Worst Maritime Disasters in Recent Years

Worst Maritime Disasters in Recent Years

When onboard a ship, sometimes we feel the danger of the possibilities that can result in an accident. However, marine transformation is mostly dreadless and safe due to the strict regulations. All the same, in the main by human error, things can not go well and rarely though, does that result in an accident

The very first thing that comes to mind is, no doubt, The Titanic disaster in terms of the maritime disasters yet it is not even the deadliest of all. As you can guess, shipbuilding technologies were not as improved as they are today. On the other hand, even though the strengthening developments have been implemented in the last few decades, most of the worst maritime disasters happened in recent years. In the next paragraphs, we go deep into how and why that occurred. 

Here are the ones that impinged on us at worst.

MV Doña Paz – MT Vector Collision 

In aviation history, the deadliest accident occurred at Tenerife Airport with two passenger aircraft colliding on the runway under the influence of fog. Resulting in 583 fatalities, which was the most devastating accident in aviation history. Yet, the disaster that gave never-ending anguish, also changed the industry forever. Sadly, the worst maritime disaster was also due to a collision. This time, it had occurred in the Philippine offshores, in the Tablas Strait near Marinduque.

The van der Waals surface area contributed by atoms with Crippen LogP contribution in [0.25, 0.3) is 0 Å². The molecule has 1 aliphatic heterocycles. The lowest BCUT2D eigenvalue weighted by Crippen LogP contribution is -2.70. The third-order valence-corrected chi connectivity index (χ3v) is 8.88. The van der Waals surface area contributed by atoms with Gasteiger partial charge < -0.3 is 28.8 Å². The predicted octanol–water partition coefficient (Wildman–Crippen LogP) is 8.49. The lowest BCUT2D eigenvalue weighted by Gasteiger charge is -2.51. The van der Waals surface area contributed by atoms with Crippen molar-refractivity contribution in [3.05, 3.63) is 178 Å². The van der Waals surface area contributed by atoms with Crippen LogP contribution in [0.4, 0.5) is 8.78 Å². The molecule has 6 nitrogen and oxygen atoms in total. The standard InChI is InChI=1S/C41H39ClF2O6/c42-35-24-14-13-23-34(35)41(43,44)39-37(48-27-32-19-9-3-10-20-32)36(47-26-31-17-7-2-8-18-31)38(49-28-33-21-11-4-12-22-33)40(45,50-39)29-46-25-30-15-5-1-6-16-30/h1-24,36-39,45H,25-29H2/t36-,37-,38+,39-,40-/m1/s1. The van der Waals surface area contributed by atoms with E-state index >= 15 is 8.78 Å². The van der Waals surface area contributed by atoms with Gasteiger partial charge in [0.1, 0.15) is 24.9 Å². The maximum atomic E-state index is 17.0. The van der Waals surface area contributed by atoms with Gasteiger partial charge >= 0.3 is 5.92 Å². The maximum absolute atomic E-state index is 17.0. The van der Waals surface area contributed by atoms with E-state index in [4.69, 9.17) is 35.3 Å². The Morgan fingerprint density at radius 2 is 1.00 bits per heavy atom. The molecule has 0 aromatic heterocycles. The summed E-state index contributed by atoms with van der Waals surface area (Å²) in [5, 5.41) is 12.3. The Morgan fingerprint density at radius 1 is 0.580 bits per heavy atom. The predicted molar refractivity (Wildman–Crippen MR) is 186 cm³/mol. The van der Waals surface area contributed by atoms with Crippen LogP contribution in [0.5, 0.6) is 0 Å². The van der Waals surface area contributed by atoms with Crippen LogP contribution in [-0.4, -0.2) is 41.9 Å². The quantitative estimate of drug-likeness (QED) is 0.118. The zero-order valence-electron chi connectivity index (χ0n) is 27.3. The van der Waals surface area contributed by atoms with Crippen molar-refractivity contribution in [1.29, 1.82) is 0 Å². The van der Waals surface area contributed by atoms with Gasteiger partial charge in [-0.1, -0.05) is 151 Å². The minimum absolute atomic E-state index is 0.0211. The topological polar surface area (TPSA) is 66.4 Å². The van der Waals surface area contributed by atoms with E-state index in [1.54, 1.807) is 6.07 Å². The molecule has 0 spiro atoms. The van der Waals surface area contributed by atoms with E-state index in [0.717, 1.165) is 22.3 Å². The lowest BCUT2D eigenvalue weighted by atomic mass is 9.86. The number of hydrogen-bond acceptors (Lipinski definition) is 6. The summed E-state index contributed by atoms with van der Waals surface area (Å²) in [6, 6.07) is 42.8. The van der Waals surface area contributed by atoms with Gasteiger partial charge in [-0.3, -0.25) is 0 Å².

On December 20, 1987, the Japanese built and the Philippines-flagged passenger ferry MV Doña Paz was on her way to the Philippine capital of Manila from Leyte Island with a stopover at Catbalogan, Samar. An excrescent number of passengers was on board that day. More than 2000 of them were not included in the ship manifest. However, the fatal faults were not limited to these. Allegedly, the ship did not have a radio which was extremely necessary for the voyage and also, the life jackets were locked away.

While the majority of the passengers were sleeping, at 22.30 in local time, an ear-splitting crash was heard. MV Doña Paz collided with the oil tanker MT Vector which was en route from Bataan to Masbate. 1041 tonnes of gasoline and other petroleum products were carried by Vector. 

In a matter of seconds, a fire ignited from cargo in Vector spread to Doña Paz. As a consequence of the impact, lights also went out and limited life vests could not be found. Terrorful moments ended only two hours later with a result of sinking under the waters of Tablas Strait. Vector was also sunk but it lasted about four hours.

When the truth was unearthed, it elicited that an estimated total of 4,386 innocent souls perished. Only 26 of the passengers on Doña Paz were rescued, and most of them were severely injured by the flames. All the crew members on Doña Paz lost their lives yet 2 out of 13 crew members of Vector survived. 

The deadliest maritime disaster of all time was a result of plenty of deadly errors. In 1999, the Supreme Court of the Philippines ruled that it was the owners of Vector who were liable. Vector was operating without a license but even worse there was no qualified, adequate shipman on board.